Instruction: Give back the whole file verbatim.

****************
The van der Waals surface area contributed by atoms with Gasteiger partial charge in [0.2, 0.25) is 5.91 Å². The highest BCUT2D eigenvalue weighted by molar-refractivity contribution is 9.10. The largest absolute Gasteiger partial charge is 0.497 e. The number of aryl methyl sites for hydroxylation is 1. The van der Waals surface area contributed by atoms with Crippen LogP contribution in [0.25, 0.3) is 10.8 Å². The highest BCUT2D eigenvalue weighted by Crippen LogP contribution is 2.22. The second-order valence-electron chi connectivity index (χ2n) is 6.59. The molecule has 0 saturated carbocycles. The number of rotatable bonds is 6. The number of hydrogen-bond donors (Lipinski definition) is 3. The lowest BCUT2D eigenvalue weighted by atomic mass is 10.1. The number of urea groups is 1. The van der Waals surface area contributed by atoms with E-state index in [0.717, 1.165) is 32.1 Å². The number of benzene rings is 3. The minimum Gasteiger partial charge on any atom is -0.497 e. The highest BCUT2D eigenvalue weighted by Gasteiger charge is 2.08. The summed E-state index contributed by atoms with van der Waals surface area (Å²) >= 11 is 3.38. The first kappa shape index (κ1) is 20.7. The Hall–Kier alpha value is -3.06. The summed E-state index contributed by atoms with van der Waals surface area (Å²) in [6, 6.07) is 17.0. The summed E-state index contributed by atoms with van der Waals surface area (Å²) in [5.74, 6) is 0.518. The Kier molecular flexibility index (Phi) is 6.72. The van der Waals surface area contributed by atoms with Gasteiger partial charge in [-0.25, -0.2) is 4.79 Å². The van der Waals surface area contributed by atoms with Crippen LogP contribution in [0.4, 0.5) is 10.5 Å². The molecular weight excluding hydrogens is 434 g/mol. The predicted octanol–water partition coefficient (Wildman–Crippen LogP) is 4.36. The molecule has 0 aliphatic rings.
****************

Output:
The van der Waals surface area contributed by atoms with Gasteiger partial charge in [0.2, 0.25) is 5.91 Å². The highest BCUT2D eigenvalue weighted by molar-refractivity contribution is 9.10. The largest absolute Gasteiger partial charge is 0.497 e. The number of aryl methyl sites for hydroxylation is 1. The van der Waals surface area contributed by atoms with Crippen LogP contribution in [0.25, 0.3) is 10.8 Å². The highest BCUT2D eigenvalue weighted by Crippen LogP contribution is 2.22. The second-order valence-electron chi connectivity index (χ2n) is 6.59. The molecule has 0 saturated carbocycles. The number of rotatable bonds is 6. The number of hydrogen-bond donors (Lipinski definition) is 3. The lowest BCUT2D eigenvalue weighted by atomic mass is 10.1. The number of urea groups is 1. The van der Waals surface area contributed by atoms with E-state index in [0.717, 1.165) is 32.1 Å². The number of benzene rings is 3. The minimum Gasteiger partial charge on any atom is -0.497 e. The highest BCUT2D eigenvalue weighted by Gasteiger charge is 2.08. The summed E-state index contributed by atoms with van der Waals surface area (Å²) >= 11 is 3.38. The first kappa shape index (κ1) is 20.7. The Hall–Kier alpha value is -3.06. The summed E-state index contributed by atoms with van der Waals surface area (Å²) in [6, 6.07) is 17.0. The summed E-state index contributed by atoms with van der Waals surface area (Å²) in [5.74, 6) is 0.518. The Kier molecular flexibility index (Phi) is 6.72. The van der Waals surface area contributed by atoms with Gasteiger partial charge in [-0.25, -0.2) is 4.79 Å². The van der Waals surface area contributed by atoms with Crippen LogP contribution in [0.4, 0.5) is 10.5 Å². The molecular weight excluding hydrogens is 434 g/mol. The predicted octanol–water partition coefficient (Wildman–Crippen LogP) is 4.36. The molecule has 0 aliphatic rings.